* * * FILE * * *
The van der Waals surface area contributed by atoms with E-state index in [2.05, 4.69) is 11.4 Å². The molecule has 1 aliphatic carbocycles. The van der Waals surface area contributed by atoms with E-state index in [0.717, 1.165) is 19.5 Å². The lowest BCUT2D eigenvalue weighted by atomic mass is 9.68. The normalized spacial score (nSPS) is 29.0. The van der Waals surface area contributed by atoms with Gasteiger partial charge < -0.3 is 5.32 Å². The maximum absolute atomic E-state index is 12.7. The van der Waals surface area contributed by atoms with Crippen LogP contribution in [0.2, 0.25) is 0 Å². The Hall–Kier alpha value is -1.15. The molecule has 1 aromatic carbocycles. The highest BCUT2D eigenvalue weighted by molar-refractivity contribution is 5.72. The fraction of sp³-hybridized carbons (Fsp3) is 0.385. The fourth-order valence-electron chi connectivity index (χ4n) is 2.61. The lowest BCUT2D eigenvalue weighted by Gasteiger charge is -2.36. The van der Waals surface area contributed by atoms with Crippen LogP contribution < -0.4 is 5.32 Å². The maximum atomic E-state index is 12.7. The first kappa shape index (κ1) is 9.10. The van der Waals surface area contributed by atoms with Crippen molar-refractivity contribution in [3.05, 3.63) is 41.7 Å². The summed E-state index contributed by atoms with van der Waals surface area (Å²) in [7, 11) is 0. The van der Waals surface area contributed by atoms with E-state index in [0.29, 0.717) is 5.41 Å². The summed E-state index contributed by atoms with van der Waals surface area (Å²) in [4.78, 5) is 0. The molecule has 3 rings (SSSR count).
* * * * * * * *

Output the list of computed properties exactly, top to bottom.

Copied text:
The van der Waals surface area contributed by atoms with E-state index in [2.05, 4.69) is 11.4 Å². The molecule has 1 aliphatic carbocycles. The van der Waals surface area contributed by atoms with E-state index in [0.717, 1.165) is 19.5 Å². The lowest BCUT2D eigenvalue weighted by atomic mass is 9.68. The normalized spacial score (nSPS) is 29.0. The van der Waals surface area contributed by atoms with Gasteiger partial charge < -0.3 is 5.32 Å². The maximum absolute atomic E-state index is 12.7. The van der Waals surface area contributed by atoms with Crippen LogP contribution in [0.2, 0.25) is 0 Å². The Hall–Kier alpha value is -1.15. The molecule has 1 aromatic carbocycles. The highest BCUT2D eigenvalue weighted by molar-refractivity contribution is 5.72. The fraction of sp³-hybridized carbons (Fsp3) is 0.385. The fourth-order valence-electron chi connectivity index (χ4n) is 2.61. The lowest BCUT2D eigenvalue weighted by Gasteiger charge is -2.36. The van der Waals surface area contributed by atoms with Crippen LogP contribution < -0.4 is 5.32 Å². The maximum atomic E-state index is 12.7. The first kappa shape index (κ1) is 9.10. The van der Waals surface area contributed by atoms with Crippen molar-refractivity contribution in [3.05, 3.63) is 41.7 Å². The summed E-state index contributed by atoms with van der Waals surface area (Å²) in [7, 11) is 0. The van der Waals surface area contributed by atoms with E-state index in [0.29, 0.717) is 5.41 Å². The summed E-state index contributed by atoms with van der Waals surface area (Å²) in [4.78, 5) is 0. The molecule has 3 rings (SSSR count).